(In some other posting, we’re going to have to discuss Stan and Jack’s storytelling methods a little more, and go into the pitfalls of working that way when Jack had no control over what was done with the things that came off his drawing board. Stan, as Marvel’s Editor in Chief and head writer, had--and used--the power to do things with the Silver Surfer that Jack never intended. This contributed to Jack’s departure from Marvel Comics at the beginning of the 1970s, an event that continues to send aftershocks through comics to this day.)
All of the foregoing was by way of background. What we really need to understand about Galactus is that the character was Jack Kirby’s solution to a particular design problem. Galactus was meant to represent all the things in the universe that are bigger, more powerful, more awesome and mysterious and scary than humankind. He was also Jack’s answer to the question, “If you express ultimate cosmic power as an anthropomorphic being, what does it look like”? For Jack, the answer took the form of a space giant in elaborate armor, with a high-tech helmet that made him look like some mighty elk from the forest of the universe, morphed into a cosmic predator. One reader, in a letter printed on the Fantastic Four Fan Page, took one look at Galactus’s first appearance and said the title of the book ought to be changed to “Oh Earth! Poor Earth!” This was exactly the effect that Jack had in mind. Galactus, who also seemed to express our anxieties about the increasing power of technology (this was 1966; the Cold War was on) was power and death descended from the sky.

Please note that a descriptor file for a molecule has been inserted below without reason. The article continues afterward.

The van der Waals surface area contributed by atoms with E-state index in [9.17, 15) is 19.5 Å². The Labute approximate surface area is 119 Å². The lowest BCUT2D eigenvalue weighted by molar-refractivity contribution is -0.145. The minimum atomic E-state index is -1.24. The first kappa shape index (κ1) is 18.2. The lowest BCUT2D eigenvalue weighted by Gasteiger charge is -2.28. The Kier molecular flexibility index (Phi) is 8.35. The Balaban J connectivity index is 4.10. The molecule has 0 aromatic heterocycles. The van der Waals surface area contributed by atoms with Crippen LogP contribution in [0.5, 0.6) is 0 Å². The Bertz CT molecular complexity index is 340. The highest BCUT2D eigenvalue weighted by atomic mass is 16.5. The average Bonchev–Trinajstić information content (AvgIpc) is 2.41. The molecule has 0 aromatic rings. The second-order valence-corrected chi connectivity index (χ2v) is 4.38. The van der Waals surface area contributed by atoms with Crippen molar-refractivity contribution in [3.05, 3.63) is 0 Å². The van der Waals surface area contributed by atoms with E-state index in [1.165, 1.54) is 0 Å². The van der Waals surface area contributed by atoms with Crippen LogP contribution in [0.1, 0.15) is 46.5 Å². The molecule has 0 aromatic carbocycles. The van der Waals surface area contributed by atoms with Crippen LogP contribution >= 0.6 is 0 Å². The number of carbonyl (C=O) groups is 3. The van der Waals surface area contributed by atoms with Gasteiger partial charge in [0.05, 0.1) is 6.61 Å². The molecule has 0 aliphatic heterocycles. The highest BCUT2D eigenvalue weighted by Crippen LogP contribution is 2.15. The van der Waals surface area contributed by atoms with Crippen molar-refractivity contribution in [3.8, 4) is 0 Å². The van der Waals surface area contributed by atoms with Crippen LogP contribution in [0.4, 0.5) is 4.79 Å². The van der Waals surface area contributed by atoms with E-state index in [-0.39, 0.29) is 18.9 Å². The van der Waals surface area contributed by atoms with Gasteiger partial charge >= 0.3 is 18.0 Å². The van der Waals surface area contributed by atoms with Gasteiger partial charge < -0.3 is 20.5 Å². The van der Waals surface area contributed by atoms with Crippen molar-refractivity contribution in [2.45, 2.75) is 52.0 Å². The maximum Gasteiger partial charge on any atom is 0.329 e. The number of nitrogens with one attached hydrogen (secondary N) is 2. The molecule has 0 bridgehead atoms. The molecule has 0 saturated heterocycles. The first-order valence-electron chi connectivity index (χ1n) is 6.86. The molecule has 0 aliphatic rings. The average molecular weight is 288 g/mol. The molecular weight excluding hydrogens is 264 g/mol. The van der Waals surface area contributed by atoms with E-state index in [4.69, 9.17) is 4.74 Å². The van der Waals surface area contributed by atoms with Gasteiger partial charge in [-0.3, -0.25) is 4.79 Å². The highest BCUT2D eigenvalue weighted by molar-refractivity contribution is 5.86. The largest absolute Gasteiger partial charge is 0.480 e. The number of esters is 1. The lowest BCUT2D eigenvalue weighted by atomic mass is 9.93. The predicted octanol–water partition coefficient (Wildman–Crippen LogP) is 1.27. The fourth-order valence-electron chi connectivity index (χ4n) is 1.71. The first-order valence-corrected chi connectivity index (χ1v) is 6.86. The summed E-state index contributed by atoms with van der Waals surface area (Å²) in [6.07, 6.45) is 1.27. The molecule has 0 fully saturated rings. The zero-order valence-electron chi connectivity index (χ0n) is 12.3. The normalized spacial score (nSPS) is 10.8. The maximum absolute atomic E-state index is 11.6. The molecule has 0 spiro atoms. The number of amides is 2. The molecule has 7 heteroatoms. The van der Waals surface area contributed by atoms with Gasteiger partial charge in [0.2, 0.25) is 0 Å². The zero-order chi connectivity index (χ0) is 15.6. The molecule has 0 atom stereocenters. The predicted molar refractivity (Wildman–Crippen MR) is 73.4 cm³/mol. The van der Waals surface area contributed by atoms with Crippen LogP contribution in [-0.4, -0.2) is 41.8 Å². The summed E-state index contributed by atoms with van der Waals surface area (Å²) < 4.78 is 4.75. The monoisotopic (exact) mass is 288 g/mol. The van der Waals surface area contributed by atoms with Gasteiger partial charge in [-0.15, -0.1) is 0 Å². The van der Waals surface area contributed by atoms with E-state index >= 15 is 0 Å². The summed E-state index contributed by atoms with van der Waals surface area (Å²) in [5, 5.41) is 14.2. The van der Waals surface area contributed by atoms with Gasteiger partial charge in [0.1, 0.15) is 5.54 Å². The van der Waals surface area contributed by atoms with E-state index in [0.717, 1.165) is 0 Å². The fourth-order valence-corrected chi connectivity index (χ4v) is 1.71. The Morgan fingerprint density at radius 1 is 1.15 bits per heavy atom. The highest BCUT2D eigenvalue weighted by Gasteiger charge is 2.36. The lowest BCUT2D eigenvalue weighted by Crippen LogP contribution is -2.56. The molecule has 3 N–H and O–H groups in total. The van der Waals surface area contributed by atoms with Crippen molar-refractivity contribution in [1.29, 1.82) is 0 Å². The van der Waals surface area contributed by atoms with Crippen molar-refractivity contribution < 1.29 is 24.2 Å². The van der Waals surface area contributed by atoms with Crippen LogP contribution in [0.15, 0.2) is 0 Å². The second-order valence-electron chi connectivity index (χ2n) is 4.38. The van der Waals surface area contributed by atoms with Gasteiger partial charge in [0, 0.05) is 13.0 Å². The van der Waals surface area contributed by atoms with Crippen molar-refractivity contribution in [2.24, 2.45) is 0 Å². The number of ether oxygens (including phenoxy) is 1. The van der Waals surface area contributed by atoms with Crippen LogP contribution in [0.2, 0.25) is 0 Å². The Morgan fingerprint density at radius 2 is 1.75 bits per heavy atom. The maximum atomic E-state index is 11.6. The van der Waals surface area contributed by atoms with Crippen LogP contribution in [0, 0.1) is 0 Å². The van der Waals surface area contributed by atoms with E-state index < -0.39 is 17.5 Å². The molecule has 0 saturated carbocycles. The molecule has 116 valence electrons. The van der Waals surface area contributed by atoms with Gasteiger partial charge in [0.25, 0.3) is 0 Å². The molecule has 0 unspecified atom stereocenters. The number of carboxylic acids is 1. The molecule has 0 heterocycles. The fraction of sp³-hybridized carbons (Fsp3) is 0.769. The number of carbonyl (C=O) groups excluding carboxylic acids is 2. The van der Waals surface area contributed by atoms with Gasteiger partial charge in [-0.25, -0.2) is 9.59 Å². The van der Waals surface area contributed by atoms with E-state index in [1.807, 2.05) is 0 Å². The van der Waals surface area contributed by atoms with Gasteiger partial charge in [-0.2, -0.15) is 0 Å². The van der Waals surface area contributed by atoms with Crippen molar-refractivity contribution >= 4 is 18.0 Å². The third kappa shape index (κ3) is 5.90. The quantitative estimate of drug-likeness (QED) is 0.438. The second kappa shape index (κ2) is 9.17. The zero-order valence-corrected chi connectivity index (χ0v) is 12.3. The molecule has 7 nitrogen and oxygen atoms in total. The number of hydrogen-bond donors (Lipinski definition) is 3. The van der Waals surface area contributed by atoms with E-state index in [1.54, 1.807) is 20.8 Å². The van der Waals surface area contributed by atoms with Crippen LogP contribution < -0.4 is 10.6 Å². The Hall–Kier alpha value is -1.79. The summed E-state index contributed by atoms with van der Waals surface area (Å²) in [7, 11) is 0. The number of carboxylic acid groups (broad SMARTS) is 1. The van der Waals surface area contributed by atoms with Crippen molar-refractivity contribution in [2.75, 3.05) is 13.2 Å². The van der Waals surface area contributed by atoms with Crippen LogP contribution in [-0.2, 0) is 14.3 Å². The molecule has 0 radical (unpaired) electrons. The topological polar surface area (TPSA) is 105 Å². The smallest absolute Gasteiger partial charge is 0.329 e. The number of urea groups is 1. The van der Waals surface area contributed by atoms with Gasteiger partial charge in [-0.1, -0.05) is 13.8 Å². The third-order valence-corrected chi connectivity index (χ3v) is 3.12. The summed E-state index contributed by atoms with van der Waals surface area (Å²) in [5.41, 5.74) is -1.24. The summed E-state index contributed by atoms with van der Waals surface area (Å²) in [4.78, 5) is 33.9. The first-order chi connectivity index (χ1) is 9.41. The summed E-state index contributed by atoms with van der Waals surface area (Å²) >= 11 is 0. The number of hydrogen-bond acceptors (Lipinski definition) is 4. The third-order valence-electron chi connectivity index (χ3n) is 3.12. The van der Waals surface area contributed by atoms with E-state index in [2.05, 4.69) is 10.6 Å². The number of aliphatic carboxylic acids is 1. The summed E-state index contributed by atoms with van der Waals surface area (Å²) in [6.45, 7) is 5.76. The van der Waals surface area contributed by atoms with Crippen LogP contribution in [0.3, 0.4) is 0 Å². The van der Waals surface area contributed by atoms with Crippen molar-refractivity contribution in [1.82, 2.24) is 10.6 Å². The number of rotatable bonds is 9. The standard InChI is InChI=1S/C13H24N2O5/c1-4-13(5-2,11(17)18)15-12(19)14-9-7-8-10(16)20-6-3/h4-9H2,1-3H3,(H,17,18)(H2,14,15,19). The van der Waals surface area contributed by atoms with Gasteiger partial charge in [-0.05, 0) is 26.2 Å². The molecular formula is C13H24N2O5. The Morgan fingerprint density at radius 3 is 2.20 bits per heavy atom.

To get back to the recurring discussion on the Listserv with some of my comic-book-reading peers, we roll forward to Fantastic Four: Rise of the Silver Surfer, the second FF movie. (And the last one for now, though I understand that the FF movie franchise is going to be rebooted with a more dead-on-serious tone. That should be interesting.) In this cinematic depiction of the Galactus story, the Surfer comes and sends for his master, and what arrives to feed on the Earth is not so much a cosmic colossus of technology as it is...a cloud. An immense, planet-sucking parasitic nebula. Now I’ll grant you that, like V’ger in Star Trek: The Motion Picture, the cloud that comes to devour our planet appears to have an intelligent life form at its center. At the climax of the picture, if we look fast and carefully, we see the Silver Surfer flying up into the cloud and facing the silhouette of Jack Kirby’s Galactus, rendered in crackling energy such as Jack himself might have drawn. (“Kirby Krackle” hits the big screen!) And that is all we get to see of the character that Jack created, which is hardly a “character” at all. As someone who has immersed himself in Jack’s work in general and his Fantastic Four work in particular, I was offended at the whole thing. To me, it changed one of Jack’s most important creations from a character to a Rorschach test. I thought it was wrong.